|Bhutanese King Jigme Khesar Namgyel Wangchuck shakes hands with Narendra Modi in Thimphu on Sunday. (AFP)
New Delhi, June 15: If the BJP is worried that Narendra Modi’s warning about “harsh measures” to revive the economy might spoil the mood built up by the “achchhe din (good times)” poll slogan, party leaders betrayed no hint of it.
The Prime Minister had in Goa yesterday spoken of tough decisions to pull the economy out of “rock bottom” even if it meant a temporary “dent” in his popularity.
Finance minister Arun Jaitley, who had a fortnight ago blogged about “short-term disciplining”, today echoed Modi, cautioning against “fiscal indiscipline”.
Government sources said Modi was unlikely to be deterred by the thought of key Assembly elections coming up later in the year.
BJP television panelists Sidharth Nath Singh and Nalin Kohli today lauded Modi for his “forthright” comments.
“He is a great communicator and is priming the country for hard decisions,” Singh said, contrasting this with past NDA and Congress governments’ “failure” to communicate their stands effectively on issues and controversies.
Kohli said: “The vote was for governance. Certainly, we cannot shy away from taking decisions that bring in good governance.”
A Union minister too said that Modi’s statements had not been just about tightening the fiscal belt.
“They were a signal that India’s governance model would change for the better,” the minister said.
“We have inherited an economy that is in a shambles. He has flagged a larger issue that says the days of lobbying are over and there will be no opacity in decision-making. The country will see the government’s functioning and decision-making in its entirety.”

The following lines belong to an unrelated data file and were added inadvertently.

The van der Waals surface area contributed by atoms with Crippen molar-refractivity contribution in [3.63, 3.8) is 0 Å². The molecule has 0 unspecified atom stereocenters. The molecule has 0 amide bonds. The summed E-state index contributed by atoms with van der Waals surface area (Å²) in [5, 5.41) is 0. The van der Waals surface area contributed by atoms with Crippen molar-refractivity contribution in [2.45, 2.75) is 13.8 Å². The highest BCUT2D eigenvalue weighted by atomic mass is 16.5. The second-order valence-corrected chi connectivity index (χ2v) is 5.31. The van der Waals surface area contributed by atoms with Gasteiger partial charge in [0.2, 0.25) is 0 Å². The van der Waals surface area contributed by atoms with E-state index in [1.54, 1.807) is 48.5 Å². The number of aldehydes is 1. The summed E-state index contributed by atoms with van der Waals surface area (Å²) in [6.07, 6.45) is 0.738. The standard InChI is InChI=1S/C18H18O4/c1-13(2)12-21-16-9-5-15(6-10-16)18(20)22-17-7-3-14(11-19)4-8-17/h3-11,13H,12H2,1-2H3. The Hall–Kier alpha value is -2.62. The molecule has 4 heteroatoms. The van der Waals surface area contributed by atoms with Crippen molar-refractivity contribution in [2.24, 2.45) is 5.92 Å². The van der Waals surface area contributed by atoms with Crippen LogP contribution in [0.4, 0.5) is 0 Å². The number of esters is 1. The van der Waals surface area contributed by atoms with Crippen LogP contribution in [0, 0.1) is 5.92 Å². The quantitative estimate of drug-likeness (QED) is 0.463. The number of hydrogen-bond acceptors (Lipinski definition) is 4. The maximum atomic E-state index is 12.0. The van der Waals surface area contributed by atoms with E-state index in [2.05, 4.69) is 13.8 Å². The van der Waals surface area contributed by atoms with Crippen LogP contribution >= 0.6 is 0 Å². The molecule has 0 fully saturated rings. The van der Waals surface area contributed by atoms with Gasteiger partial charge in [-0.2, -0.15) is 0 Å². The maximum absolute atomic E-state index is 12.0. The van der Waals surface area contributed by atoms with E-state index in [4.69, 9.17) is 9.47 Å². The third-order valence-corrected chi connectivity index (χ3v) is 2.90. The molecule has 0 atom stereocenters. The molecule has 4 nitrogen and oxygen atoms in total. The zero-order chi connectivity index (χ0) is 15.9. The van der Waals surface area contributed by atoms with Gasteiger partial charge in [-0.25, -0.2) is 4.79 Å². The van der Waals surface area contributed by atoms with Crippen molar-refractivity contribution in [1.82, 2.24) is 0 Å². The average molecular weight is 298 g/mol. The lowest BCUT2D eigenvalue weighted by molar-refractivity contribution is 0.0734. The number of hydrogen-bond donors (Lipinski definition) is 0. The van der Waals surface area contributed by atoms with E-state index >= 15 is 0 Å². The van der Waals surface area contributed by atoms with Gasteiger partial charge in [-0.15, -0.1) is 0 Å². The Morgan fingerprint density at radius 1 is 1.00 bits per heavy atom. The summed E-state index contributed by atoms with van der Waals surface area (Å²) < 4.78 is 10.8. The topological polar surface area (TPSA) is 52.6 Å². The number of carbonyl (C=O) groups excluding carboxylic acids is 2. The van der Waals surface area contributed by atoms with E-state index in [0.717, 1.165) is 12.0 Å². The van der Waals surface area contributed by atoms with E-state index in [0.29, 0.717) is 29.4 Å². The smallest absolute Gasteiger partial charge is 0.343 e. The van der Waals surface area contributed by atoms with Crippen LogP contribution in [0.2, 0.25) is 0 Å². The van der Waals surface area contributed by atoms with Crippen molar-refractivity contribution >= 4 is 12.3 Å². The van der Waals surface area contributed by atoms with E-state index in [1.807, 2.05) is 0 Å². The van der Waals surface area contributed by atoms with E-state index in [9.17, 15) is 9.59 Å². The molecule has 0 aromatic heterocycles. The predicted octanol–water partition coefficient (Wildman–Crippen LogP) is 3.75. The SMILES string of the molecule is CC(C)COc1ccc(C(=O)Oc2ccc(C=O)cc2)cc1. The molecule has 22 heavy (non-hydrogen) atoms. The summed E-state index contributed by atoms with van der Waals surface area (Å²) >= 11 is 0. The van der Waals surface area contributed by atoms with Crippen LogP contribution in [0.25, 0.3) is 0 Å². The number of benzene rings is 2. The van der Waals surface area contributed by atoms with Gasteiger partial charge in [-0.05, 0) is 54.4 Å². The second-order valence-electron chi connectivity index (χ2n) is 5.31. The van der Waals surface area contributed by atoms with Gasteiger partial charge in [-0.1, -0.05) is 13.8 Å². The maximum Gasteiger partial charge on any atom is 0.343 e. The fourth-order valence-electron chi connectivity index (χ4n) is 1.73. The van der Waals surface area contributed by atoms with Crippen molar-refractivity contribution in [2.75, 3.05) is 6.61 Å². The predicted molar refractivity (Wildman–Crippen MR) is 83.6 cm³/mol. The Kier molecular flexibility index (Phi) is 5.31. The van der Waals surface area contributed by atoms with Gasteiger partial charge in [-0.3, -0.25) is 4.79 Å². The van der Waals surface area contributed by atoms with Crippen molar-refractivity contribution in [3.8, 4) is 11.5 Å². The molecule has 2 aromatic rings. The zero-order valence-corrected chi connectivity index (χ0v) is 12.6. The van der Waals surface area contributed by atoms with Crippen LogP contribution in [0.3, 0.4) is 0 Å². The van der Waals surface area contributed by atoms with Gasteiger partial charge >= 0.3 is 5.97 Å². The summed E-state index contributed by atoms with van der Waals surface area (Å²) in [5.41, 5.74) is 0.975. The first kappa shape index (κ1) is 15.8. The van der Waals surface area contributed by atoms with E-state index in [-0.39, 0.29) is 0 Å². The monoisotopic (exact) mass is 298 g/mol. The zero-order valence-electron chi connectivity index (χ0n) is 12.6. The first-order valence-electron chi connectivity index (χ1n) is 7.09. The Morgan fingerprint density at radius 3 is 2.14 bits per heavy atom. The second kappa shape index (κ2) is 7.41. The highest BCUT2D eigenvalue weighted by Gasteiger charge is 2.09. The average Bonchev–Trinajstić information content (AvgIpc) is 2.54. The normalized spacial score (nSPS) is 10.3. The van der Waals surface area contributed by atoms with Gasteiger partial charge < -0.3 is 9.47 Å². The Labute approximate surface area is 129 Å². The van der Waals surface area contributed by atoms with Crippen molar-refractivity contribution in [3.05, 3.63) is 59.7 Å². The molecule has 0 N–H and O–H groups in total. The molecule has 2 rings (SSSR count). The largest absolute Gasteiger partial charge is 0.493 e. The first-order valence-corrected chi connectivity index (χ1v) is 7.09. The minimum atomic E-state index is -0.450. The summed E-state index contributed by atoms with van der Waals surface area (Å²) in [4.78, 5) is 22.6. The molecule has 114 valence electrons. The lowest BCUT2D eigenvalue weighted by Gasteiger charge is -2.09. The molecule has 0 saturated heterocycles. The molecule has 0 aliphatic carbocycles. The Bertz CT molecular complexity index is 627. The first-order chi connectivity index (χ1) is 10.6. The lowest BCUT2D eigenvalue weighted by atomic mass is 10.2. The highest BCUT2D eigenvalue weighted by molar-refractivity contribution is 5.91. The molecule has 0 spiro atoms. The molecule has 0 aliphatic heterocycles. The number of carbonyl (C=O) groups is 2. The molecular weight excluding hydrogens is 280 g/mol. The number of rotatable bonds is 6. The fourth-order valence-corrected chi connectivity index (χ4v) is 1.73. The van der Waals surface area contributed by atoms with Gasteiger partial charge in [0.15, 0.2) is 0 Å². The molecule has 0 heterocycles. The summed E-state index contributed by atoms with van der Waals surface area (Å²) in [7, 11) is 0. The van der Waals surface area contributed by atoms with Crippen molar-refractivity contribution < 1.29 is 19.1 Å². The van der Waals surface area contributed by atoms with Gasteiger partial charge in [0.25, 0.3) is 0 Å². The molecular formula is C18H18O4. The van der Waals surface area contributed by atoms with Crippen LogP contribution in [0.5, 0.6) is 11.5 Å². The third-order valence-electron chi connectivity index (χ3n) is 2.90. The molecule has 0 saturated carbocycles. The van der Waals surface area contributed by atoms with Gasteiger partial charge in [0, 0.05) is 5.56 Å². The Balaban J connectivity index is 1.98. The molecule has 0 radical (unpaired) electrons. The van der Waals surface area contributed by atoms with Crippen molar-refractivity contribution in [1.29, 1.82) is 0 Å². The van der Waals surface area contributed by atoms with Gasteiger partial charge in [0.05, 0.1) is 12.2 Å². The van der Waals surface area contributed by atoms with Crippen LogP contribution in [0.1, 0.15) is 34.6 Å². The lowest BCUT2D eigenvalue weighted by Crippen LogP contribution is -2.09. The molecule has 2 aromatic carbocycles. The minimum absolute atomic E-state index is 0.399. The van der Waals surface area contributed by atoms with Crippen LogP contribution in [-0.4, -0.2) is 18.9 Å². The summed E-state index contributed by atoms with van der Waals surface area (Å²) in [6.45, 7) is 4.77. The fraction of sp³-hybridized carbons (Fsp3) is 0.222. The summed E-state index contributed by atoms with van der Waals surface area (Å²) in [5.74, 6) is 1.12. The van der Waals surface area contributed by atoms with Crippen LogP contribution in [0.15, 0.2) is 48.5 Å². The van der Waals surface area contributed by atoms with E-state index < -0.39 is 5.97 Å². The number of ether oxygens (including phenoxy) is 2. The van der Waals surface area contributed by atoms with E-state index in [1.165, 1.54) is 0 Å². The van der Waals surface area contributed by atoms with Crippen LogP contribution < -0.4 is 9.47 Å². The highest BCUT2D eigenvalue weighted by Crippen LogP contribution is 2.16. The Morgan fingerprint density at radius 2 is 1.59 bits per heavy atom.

Addressing party workers in Panaji’s Taleigao, the Prime Minister had said that praising him or the BJP would not help the country.
“There is no guarantee that just singing the praises of Modi would improve the situation. We need to take harsh measures to improve the financial situation,” he said.
Dusting off the cliché about a mother giving her child unpalatable medicine, Modi said: “The bitter pill, however, will have to be administered taking everyone together — the states, the bureaucracy and whoever wishes well for India.”
But he couldn’t resist the politician’s time-tested tactic of blaming the predecessor for the “mess” he has to handle.
“I have taken over the reins of the country in circumstances when there is nothing left behind by the previous government. They left everything empty. The country’s financial health has hit rock bottom,” he said.
Modi added: “I’m well aware that my steps may dent the immense love that the country has given me. But when my countrymen realise that these steps will help (the nation) recoup its financial health, I shall regain their love.”
He stressed: “Whatever decisions we take will be solely guided by national interest.”
Government sources claimed that Modi was unlikely to be swayed by “populist” concerns while making economic decisions.
“He is unlikely to think that we must step back just because there are elections in Delhi, Haryana and Maharashtra,” a source said.
“He knows he has got a mandate to improve things. He said as much in his first speech in Parliament — four years for governance and one year for politics.”
Jaitley, on a two-day visit to Kashmir for security review meetings as defence minister, said much the same in Srinagar.
“At this time, you will need to take some decisions to make sure that the economy is put back on track,” PTI quoted Jaitley as saying in Srinagar.
The minister said an initial degree of fiscal discipline would later allow Indians to enjoy the fruits of a sounder economy. “But any kind of fiscal indiscipline at this stage will put us in further doldrums.”
Jaitley said the situation on the economic front was challenging. “We had two continuous years of less than 5 per cent growth. You had higher levels of inflation. Your tax buoyancy has come down.”
Asked to elaborate on the steps he intended to take, Jaitley replied: “You certainly don’t want me to make the budget announcement here.”
India’s economic growth was a subdued 4.7 per cent in 2013-14, mainly owing to a decline in manufacturing and mining output.
The GDP had expanded at 4.5 per cent in 2012-13, the slowest in the previous decade.